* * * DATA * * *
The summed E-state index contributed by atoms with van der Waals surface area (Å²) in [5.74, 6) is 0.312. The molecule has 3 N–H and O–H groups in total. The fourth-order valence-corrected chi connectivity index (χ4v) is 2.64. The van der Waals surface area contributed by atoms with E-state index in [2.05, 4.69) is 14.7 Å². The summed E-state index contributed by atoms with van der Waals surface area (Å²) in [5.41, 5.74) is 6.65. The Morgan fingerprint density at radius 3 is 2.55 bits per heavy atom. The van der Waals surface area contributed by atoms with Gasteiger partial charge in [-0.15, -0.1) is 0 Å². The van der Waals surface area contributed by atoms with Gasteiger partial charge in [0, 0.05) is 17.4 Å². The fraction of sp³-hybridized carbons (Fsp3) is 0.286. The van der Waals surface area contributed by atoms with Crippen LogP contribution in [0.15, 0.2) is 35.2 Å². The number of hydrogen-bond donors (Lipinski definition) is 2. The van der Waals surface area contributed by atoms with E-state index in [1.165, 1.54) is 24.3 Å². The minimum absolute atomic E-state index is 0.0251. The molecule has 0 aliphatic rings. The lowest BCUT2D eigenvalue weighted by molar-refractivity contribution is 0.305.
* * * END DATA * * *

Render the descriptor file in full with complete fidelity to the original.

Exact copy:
The summed E-state index contributed by atoms with van der Waals surface area (Å²) in [5.74, 6) is 0.312. The molecule has 3 N–H and O–H groups in total. The fourth-order valence-corrected chi connectivity index (χ4v) is 2.64. The van der Waals surface area contributed by atoms with E-state index in [2.05, 4.69) is 14.7 Å². The summed E-state index contributed by atoms with van der Waals surface area (Å²) in [5.41, 5.74) is 6.65. The Morgan fingerprint density at radius 3 is 2.55 bits per heavy atom. The van der Waals surface area contributed by atoms with Gasteiger partial charge in [-0.15, -0.1) is 0 Å². The van der Waals surface area contributed by atoms with Gasteiger partial charge in [0, 0.05) is 17.4 Å². The fraction of sp³-hybridized carbons (Fsp3) is 0.286. The van der Waals surface area contributed by atoms with Crippen LogP contribution in [0.15, 0.2) is 35.2 Å². The number of hydrogen-bond donors (Lipinski definition) is 2. The van der Waals surface area contributed by atoms with E-state index in [1.165, 1.54) is 24.3 Å². The minimum absolute atomic E-state index is 0.0251. The molecule has 0 aliphatic rings. The lowest BCUT2D eigenvalue weighted by molar-refractivity contribution is 0.305.